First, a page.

#3 “FUKUSHIMA: Spring of Caesium-137” (2011) Oil on canvas 1120 x 1620


the dark, demon-like god rides on the wind, scattering particles of Caesium-137 along with seasonal cherry blossoms over land and sea.  What at first glance appears to be a painting of a commonly seen celebratory theme, Japan in springtime, comes to have foreboding associations. Tomiyama explains that her aim was to make radioactive particles that pervade the deceptive pastoral spring scene visible to the eye.  She writes, “I included Fujin, the God of the Wind. Gods too are invisible. And as I painted what we cannot normally see, I began to see the deeper structure of Japan today.”3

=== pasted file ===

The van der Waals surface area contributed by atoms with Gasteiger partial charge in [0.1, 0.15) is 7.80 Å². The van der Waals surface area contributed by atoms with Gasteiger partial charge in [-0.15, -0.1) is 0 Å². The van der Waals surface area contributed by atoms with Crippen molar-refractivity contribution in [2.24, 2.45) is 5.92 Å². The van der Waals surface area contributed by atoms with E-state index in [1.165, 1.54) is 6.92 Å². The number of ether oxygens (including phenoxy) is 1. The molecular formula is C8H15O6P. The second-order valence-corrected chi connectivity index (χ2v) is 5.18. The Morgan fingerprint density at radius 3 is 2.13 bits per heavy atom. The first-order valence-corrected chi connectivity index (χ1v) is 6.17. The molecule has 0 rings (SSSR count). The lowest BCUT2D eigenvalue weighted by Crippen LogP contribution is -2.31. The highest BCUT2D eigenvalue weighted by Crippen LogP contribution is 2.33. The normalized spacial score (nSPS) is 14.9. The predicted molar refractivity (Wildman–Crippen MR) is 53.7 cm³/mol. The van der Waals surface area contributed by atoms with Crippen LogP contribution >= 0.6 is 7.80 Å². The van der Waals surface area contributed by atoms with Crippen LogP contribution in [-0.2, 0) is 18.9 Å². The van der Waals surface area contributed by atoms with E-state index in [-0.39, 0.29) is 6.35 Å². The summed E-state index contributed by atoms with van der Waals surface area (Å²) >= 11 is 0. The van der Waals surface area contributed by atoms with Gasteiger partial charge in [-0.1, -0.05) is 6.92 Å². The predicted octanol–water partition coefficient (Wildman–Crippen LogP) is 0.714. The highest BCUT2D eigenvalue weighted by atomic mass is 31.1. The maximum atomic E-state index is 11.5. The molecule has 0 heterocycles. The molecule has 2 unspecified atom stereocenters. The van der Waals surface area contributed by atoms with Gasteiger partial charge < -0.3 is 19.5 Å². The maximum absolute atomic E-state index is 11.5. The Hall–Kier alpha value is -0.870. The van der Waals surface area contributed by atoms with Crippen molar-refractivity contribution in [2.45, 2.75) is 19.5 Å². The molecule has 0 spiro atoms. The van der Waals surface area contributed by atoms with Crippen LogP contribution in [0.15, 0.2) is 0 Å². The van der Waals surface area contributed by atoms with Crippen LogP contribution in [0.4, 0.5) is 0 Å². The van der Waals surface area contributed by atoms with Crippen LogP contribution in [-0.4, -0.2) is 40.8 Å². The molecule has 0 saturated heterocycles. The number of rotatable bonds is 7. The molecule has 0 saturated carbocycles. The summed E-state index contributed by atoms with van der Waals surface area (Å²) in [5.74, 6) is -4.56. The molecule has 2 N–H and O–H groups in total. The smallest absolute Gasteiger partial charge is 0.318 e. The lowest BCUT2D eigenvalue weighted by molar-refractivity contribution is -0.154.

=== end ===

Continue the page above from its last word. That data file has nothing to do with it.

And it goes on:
In the summer and fall of 2011, more questions were being asked about the actual state of the nuclear power plants in Fukushima.  It was becoming clear that only limited information had been released in the days following the disaster and that access to information and documentation were still restricted in subsequent months. In the midst of ongoing uncertainty about the state of the Fukushima power plant, Tomiyama began to imagine a work that would also make the devastation at the Fukushima site more visible.

#4  JAPAN: Nuclear Power Plant (2011) Oil on canvas   970 x 1455